Mogul grinned again and nodded. “True, true. But who better to approach them than a professional interviewer? If you want to start with an easier search, though, you might direct your attention to Last Rock. The good Professor Tellwyrn has some fascinating things in her University’s library, and she enjoys tweaking the establishment’s nose enough that she might show them to you. But for the moment, let’s focus on the here and now.”

He shifted, unfolding his legs and re-crossing them the other way, then settled himself with one hand on his knee, the other resting on the bed. His expression was suddenly much more serious.

“Four years ago, in locations scattered across the Empire, seven teenage girls spontaneously combusted. Only one survived. The Black Wreath was involved in creating this situation, for which we owe an apology to those poor children and their surviving loved ones. That is overdue, but the opportunity hasn’t exactly arisen before now. I hope you’ll convey it in your paper.” Mogul’s eyes narrowed. “But had our plans unfolded as they should, those girls would all be alive today. Alive, healthy, happy, and with nothing to fear from anyone, ever again. I believe the world, and especially their families, deserves to know the whole truth about that incident. If I knew which god of the Pantheon murdered those children to protect their secrets, believe me, I would tell you.

“Allow me to explain.”


“Your Grace, you have a—”

“Trouble,” Weaver announced, shouldering roughly past Price into the study. She gave his back a very calm look.

“Indeed,” the Butler said. “As I was saying, you have a trouble. It insisted upon seeing you immediately.”

“Sounds dire,” Darling remarked, removing his feet from the desk and setting aside the novel he’d been holding. In fact, he had been practicing his knife work, due to the lack of opportunities for proper exercise lately, and had affected an indolent pose upon hearing the footsteps approaching his door. “Is Peepers okay?”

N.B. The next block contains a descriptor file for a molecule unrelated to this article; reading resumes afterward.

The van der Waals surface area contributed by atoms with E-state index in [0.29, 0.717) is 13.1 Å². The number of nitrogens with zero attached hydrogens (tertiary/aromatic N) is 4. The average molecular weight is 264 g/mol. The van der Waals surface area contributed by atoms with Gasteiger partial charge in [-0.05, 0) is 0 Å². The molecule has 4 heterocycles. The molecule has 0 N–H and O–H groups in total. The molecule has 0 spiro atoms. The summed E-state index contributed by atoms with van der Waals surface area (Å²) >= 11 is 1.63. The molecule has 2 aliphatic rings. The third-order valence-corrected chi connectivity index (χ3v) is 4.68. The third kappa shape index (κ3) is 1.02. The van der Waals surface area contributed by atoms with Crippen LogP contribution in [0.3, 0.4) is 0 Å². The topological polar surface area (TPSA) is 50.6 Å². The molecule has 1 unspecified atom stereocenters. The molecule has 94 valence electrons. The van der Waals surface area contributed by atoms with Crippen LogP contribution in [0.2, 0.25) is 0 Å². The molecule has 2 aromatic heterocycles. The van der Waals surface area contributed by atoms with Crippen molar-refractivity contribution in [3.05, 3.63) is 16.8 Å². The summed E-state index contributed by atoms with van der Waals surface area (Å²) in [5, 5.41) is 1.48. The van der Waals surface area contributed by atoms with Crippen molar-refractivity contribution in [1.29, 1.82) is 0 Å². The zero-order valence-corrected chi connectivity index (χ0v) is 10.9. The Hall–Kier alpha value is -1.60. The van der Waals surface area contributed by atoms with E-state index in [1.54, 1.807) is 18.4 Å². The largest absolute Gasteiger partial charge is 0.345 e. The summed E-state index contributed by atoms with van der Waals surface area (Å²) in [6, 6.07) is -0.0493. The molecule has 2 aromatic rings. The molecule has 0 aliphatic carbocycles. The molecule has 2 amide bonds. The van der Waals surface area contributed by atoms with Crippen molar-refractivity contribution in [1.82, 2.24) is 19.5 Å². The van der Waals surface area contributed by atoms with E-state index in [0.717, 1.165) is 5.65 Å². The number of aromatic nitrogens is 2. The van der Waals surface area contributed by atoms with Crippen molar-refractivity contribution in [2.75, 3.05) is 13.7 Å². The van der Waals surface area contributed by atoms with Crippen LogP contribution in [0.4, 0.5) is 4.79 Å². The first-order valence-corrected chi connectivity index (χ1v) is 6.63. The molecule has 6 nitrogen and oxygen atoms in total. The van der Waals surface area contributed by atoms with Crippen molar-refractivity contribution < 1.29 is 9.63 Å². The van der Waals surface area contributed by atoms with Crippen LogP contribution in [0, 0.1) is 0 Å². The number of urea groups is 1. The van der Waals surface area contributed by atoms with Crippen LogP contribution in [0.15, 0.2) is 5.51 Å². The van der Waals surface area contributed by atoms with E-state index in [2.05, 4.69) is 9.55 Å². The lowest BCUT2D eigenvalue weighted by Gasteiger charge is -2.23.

“Last I saw her, probably,” Weaver said. “She’s gone off following some journalist who she thinks is going to an assignation with the Wreath. Or so I mostly put together, from what Jenkins said. This is third-hand intel. What I know is that she’s run off after this guy and Jenkins went off after her.”

“Hmm, that could be trouble indeed,” Darling mused. “Joe isn’t exactly trained for discreet operations.”

“Sounds like a good thing to have considered before assigning him to discreet operations,” Weaver observed.

Darling grinned at him. “Watching from across the street isn’t discreet operations, Weaver, it’s babysitting. Anyhow, it was always my assumption the Wreath would spot anyone we sent to tail them. Hence you two; if this was to be done through spying alone, I’d have just sent Peepers. I doubt they’re prepared for the Kid, if it comes to rough stuff. Where are they?”

“No idea,” Weaver said bluntly. “I can lead you to them in a more or less straight line, but you can probably guess where the line ends better than I. You know this city.”

“Ah, yes, your…that. Just a moment, let me think.” Darling frowned into the distance, drumming his fingers on the desktop while he rapidly sifted through facts, probabilities and options. Price remained as calmly aloof as ever; Weaver began tapping his foot in ostentatious impatience before half a minute had passed.

“All right, then,” Darling said abruptly, standing up and rummaging through his upper desk drawer for items which he began tucking into his coat pockets. “Let’s go give them a hand, shall we?”

“You want to… Just us?” Weaver frowned. “If they run into real trouble with the Wreath, it might we smarter to round up some of the others.”

“Time is more important than firepower,” Darling replied, tucking throwing knives into his sleeves. “It’ll take too long to gather McGraw and Billie. Mary might turn up anyway; I’m never sure when she’s watching, but it’s probably best to assume it’s just us. Anyhow, I’m not worried about that. We have you and Joe, remember?”

“Against an unknown force of possible Black Wreath warlocks and demons?” Weaver stared at him. “Who the hell knows what they’ve got waiting for us?”

“Only one way to find out,” Darling said breezily, stepping around from behind the desk and brushing past him. “Price, I’m going out.”

“Indeed, sir.”

“If I’m not back by dinner, you know what to do.”

“Very good, sir.”

He lengthened his stride in the upstairs hall and practically bounded down the steps, making for the front door. He was in one of the Bishop’s nicer suits, so it wouldn’t be too shocking for the neighbors to see him leaving this way.

Weaver followed at a slightly less efficient pace; Darling had to pause and wait for him at the end of the garden path.

“What’s the plan if we don’t come back, then?”

“Plan?” Darling shrugged, smiling vaguely. “I guess we’ll improvise.”